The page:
“I’m not sure I understand where you are going with this.” I confess.

“Hear me out: If you have a certain resource, be it physical or people, it takes a good process, or a competent government, to make use of it. All potential energy is dangerous. We either leave them alone, or we use a lot of discipline and care to transform it into usable energy. Like an army needs an efficient general, a country needs a well oiled machinery, a set of processes, rules, behaviours, and culture even, that focuses the energy into production. The Chinese government still has many problems with corruption and inefficiency, but they are aware of those limitations and have been working to improve themselves. It’s the smart thing to do, since they seem to understand the benefit that can come from it.”

“Is that the view you get from Hong Kong? I am surprised that you would turn out to be an admirer of the mainland.”

“I am not saying this is the way the world should run. But I am realistic, I understand what they are trying to do. The only thing I admire is their insight into human nature and long term planning.”

“I think I understand what you are getting at. I guess that by giving people economic development they gain their confidence and trust, which gives the government a white card to make the necessary changes.”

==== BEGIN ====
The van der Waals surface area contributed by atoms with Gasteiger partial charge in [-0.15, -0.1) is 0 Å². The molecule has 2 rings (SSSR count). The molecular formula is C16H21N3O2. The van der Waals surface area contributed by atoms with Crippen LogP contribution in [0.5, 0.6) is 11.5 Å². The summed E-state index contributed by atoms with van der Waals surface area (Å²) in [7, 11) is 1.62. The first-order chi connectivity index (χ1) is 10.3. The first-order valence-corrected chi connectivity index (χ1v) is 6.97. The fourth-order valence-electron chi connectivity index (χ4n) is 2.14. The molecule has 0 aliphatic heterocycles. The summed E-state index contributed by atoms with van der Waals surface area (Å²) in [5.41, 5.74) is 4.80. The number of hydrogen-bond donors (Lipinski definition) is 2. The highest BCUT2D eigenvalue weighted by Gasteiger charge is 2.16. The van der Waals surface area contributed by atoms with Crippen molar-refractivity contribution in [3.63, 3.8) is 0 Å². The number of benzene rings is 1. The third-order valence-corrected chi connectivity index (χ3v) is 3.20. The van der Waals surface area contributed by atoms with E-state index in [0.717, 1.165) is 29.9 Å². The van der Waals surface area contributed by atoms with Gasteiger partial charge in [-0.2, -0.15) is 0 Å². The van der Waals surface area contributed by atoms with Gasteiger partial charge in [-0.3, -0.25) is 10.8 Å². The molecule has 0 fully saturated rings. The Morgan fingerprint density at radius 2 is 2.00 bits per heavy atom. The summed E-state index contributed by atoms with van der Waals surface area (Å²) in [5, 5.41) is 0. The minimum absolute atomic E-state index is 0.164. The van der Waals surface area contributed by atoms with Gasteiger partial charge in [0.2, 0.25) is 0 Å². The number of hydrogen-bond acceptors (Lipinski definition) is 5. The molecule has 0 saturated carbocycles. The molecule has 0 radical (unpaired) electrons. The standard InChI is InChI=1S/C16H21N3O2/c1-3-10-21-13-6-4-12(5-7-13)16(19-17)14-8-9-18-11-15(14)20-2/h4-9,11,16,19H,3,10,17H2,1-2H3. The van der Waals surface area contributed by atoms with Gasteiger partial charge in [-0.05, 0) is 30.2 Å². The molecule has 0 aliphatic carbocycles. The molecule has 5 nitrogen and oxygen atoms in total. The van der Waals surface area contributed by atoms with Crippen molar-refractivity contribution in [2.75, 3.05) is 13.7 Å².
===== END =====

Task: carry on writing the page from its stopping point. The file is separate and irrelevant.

Irene nods in agreement “Yep, they couldn’t do it by force alone. They need to capture the hearts of the people and awaken their enthusiasm. At least in theory, the Party is ruled by the people, so they need to have gained that authorisation to rule on their behalf. It’s a universal law really, that to lead efficiently you need to have that leadership bestowed upon you by the people being led.”

“How does the whole situation with the Uyghurs and with Hong Kong fit here, in this scenario of winning the hearts and minds of the people?”

This makes Irene pause for a couple of seconds. It’s a topic close to her heart, since she has been so involved in the campaign against the erosion of rights in HK. She sighs again “Well… I think that’s the danger really. Potential energy, like an army, is always dangerous stuff. I think this is one of the biggest failures of the Chinese government right now. In the heat of passion and delirium of victory there’s the danger of giving rise to unjust acts. It’s the duty of those in command to take care of those with little representation. History will judge them harshly otherwise. If they want to have unity and strength, they need to make sure to cultivate the goodwill of everyone. The energy of the people can only be a force for good if they are flourishing, with good values, and a human government.”




The Book of Changes is a great source of insight. We explore each of the hexagrams in a modern context.

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Marco Zanchi

Marco Zanchi

Interested in mathematics, philosophy, and language. Head of engineering for BridgeU